"Each man has a song and this is my song." (Leonard Cohen)

Thursday, February 24, 2011

True Grit (Paramount, 2010)


Splendid






Well, it’s splendid.

It was a magnificent achievement in 1969 to make such a fine film, the John Wayne True Grit, from such a great book, the 1968 novel by Charles Portis. This version has managed it again.

The movie is dominated by the magisterial performance of Jeff Bridges. He makes a truly fine Rooster, garrulous, aging, bibulous, though not perhaps quite as unscrupulous as Wayne’s or the book’s. The beard is fine. The voice is a bellow. I almost think he might have used Warren Oates in the 1978 TV version (True Grit: A Further Adventure) as a model more than John Wayne. Or maybe he just did his own thing.

He has a marvelous foil in Hailee Steinfeld. She is a remarkably mature thirteen-year-old. Almost too mature, in fact. She has an air of child prodigy about her with her knowledge of law and Latin. Her predecessor, though 22 at the time, seemed younger, somehow, a real frontier Miss. Also, Ms. Steinfeld works hard on her diction but it does sometimes slip into modern teenspeak.
 
Matt Damon is ten times better as the Texan than Glenn Campbell was. He does benefit from a better script. The Coens have played up his rather naïf pride and some of the lines he has are very good. It’s odd that they wrote him out in the middle and not very clear why. It’s also odd that Rooster and LaBoeuf “bow out”, giving up the chase. Other insertions, not in either the book or the 1969 film, are the corpse hanged high and the bear man. We wonder where they came from and why they are there. But they do add color and bring a slight touch of surrealism.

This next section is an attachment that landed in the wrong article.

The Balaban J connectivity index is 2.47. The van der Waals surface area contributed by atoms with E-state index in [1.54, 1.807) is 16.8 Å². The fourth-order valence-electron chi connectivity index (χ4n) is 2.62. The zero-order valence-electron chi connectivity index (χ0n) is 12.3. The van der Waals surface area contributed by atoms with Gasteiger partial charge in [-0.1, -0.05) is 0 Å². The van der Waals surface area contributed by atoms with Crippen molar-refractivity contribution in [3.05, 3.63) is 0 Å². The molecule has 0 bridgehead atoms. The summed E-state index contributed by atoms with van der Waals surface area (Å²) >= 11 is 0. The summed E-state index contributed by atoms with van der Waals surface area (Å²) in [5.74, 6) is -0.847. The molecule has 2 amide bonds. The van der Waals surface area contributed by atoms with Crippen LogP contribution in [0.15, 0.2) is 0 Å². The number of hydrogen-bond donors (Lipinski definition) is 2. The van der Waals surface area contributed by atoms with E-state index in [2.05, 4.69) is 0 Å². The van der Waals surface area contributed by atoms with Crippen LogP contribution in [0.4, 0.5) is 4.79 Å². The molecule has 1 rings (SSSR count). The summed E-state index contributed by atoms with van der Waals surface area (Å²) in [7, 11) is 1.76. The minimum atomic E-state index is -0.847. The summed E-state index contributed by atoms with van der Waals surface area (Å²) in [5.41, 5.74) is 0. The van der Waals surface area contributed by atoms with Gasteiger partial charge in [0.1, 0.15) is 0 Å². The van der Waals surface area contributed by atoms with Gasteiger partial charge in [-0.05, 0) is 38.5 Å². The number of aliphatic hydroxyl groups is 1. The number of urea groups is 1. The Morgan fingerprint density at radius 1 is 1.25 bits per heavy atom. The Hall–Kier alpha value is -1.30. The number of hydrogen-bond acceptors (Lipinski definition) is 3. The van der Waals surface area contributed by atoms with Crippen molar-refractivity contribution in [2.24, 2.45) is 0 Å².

Perhaps because of the invented insertions, some things have to be left out. Mattie’s Presbyterianism has been cut, which is a pity because it is a fundamental part of the character. It's a much more secular film. The only hint at religion is the variations on the theme of Leaning on the Everlasting Arms in the film score. (And I always think that the Everlasting Arms sounds like a pub).

And Rooster only has cornbread. Where are the Chinaman’s dodgers?

Of the other actors, Josh Brolin’s dialogue doesn’t ring true. He is Chaney and sounds labored with his Victorian grammar. No one could equal Strother Martin as Col. Stonehill but Dakin Matthews makes a fair stab at it.

I like the way the Coens have included the elderly Mattie seeking out Rooster in the Wild West Show and learning from Cole Younger and Frank James that he has passed on. It was a great scene and deserved to be in the ’69 film. Younger and James did in fact appear in an ill-fated and short-lived Wild West show in 1903.

I hesitate to compare the films too much because they are both so fine in their different ways (but have many similarities too). This new one is more wintry. The Texas and New Mexico scenery standing in for Arkansas is lovely (so it was in the first one). The costumes and look of the places and characters are so good (as they are in all modern Westerns). Fort Smith is wonderful.
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In all film versions of books much has to be cut. Fair enough. Sadly they often cut our favorite lines or episodes. But that’s a quibble. It’s an excellent film.

My joy at not having a ghastly Glenn Campbell ballad crooned over the opening titles was, however, mitigated when the Coens dubbed on the appallingly inappropriate braying of some female singer at the end. Whoever it was sounded like a wounded heifer in a railway tunnel and it jarred with and spoiled the rather moving ending.
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But it's a four-revolver Western of real class, and isn't it great that they are still making A-picture oaters?
 
 
 
 

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